The Home Affairs Committee has published the Government’s response to its report on spiking.

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The report warned that spiking would remain an invisible crime unless more was done to improve awareness and support victims. It found there was insufficient data to provide a clear picture of its true extent and the motives behind it. The Committee called on the Government to do more to support victims by removing barriers to reporting and providing long-term physical and emotional support. It also found that the creation of a specific criminal offence of spiking could help deter offenders and show it was a crime taken seriously.

In its response the Government welcomes the majority of the Committee’s recommendations and commits to working with police, local government and night-time industries to produce a ‘victim-first’ approach to combatting spiking. Their response to each conclusion and recommendation is set out in the attached report.

Chair of the Local Government Association’s Safer and Stronger Communities Board, Cllr Nesil Caliskan, said:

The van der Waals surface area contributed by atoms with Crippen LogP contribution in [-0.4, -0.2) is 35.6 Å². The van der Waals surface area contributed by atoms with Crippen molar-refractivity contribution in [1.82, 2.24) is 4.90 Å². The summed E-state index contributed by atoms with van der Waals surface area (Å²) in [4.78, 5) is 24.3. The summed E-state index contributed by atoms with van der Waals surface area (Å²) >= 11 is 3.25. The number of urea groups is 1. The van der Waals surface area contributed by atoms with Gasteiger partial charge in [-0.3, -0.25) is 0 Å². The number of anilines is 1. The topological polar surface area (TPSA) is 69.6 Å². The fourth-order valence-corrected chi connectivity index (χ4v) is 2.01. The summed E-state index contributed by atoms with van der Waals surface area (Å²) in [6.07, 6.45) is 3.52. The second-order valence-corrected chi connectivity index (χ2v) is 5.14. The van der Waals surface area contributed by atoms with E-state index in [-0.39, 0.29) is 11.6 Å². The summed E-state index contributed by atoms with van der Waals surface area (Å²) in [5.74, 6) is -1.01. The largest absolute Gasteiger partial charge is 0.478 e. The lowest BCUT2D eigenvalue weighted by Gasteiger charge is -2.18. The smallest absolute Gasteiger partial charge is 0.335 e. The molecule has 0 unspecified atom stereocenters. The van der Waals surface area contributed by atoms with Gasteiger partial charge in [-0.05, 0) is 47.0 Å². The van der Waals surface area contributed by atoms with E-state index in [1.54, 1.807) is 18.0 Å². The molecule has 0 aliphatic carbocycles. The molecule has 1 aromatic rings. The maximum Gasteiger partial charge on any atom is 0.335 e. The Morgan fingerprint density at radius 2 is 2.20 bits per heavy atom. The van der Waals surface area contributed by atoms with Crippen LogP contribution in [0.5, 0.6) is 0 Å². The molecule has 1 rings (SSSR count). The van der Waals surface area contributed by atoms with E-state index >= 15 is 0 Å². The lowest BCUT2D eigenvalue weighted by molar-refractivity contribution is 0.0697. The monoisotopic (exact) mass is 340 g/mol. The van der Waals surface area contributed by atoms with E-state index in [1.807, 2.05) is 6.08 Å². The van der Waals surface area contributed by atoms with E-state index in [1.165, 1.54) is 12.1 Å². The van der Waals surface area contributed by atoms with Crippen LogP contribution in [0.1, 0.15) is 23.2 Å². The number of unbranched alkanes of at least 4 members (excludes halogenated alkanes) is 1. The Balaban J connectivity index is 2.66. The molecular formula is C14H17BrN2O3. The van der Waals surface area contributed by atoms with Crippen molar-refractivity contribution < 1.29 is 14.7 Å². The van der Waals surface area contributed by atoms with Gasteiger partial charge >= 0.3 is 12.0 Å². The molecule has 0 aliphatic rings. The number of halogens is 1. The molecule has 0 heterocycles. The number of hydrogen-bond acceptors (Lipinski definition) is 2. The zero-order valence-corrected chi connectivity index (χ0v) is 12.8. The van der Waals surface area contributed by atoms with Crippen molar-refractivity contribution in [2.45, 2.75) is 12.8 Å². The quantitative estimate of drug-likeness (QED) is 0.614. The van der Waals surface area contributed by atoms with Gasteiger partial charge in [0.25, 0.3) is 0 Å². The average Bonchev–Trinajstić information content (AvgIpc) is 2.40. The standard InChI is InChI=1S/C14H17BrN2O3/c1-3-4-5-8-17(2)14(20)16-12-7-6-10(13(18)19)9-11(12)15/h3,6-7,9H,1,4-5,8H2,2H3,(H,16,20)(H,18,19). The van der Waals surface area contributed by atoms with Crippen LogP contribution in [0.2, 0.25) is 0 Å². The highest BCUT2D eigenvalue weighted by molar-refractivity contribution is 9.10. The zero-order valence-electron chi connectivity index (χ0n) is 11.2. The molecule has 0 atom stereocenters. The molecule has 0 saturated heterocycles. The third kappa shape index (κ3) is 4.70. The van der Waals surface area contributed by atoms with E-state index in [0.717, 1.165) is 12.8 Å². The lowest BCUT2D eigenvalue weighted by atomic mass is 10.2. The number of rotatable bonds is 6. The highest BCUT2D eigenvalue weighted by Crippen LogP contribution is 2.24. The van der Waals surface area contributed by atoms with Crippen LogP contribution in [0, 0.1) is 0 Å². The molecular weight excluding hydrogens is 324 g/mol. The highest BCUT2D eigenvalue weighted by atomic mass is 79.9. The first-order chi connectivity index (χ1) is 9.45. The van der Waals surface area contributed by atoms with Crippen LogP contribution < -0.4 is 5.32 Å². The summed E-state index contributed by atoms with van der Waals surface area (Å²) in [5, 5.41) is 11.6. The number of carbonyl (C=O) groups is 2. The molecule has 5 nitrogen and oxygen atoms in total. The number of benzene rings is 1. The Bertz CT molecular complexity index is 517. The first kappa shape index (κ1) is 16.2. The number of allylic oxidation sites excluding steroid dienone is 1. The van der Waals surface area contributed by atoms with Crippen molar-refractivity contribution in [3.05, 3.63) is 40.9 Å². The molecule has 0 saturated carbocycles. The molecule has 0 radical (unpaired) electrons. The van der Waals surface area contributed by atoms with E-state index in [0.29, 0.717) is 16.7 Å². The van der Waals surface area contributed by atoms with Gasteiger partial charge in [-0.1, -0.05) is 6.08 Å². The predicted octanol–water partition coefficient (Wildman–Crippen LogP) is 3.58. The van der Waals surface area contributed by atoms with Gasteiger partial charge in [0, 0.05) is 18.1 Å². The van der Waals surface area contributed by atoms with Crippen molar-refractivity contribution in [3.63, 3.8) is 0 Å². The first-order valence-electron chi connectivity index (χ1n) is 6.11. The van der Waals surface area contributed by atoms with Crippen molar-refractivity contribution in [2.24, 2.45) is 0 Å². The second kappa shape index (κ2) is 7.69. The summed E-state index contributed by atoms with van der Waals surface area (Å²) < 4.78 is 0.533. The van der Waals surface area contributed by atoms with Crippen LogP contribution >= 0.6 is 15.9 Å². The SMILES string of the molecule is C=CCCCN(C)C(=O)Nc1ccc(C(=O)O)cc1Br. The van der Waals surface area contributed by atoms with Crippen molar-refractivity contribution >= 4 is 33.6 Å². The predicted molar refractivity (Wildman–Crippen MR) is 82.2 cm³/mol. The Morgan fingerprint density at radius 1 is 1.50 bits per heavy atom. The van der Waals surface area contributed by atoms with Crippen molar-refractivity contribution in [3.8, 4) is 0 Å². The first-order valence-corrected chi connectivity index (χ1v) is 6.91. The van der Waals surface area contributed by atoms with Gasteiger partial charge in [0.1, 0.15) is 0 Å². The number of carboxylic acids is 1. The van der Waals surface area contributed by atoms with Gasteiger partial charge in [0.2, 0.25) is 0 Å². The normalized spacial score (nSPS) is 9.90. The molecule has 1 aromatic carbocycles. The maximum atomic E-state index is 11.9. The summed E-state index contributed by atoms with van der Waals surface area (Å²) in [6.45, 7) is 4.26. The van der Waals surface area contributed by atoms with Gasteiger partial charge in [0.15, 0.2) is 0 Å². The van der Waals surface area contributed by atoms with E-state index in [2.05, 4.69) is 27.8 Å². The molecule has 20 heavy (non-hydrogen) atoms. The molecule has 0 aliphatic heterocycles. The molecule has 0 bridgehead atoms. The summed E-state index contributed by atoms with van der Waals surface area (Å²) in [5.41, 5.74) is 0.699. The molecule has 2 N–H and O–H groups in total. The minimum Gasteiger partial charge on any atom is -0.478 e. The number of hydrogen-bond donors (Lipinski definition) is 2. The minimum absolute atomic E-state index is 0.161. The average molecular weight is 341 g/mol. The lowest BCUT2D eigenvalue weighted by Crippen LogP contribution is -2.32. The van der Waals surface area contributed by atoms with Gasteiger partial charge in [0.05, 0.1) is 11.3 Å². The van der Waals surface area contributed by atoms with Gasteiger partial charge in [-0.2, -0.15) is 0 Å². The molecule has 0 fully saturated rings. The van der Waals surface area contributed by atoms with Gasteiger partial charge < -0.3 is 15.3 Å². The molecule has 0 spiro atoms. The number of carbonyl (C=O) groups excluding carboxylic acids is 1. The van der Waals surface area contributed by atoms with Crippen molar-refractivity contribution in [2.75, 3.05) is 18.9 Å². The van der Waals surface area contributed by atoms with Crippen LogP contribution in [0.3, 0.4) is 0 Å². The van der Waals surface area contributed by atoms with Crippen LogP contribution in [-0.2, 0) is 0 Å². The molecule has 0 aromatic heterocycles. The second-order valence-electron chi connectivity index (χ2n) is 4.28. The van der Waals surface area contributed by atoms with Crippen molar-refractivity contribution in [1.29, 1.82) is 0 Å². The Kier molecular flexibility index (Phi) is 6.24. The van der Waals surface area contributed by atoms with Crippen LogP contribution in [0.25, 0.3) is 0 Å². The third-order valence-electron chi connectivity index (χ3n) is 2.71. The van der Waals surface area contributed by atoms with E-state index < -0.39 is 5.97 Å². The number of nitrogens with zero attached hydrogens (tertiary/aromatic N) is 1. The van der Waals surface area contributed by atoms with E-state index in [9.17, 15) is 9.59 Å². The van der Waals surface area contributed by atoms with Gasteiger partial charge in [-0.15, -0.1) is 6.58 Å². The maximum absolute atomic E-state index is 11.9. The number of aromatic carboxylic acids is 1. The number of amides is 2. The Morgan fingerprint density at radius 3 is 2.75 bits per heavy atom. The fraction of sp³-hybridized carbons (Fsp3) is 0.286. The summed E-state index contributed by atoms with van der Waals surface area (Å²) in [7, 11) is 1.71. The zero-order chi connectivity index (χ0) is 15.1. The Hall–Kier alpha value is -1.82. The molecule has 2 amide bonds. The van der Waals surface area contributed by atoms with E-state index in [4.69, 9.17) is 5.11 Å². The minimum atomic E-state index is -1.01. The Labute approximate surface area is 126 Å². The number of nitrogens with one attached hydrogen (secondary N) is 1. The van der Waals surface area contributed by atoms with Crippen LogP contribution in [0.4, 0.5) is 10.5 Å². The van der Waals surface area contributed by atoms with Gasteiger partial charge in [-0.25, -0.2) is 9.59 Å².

“This report is an encouraging step forward in our efforts to tackle the issue of spiking. We are pleased to see a greater focus on anti-spiking initiatives to raise awareness of the issue, encourage reporting and share best practice to prevent spiking from happening in the first place.

“While the Police primarily lead the response to incidents of spiking, councils play a vital, preventative role by not only working with a range of partners to improve safeguarding measures within the night-time economy but through the licensing system to address specific concerns against a venue.

“We look forward to working with the Government to build on the recommendations outlined in this report.”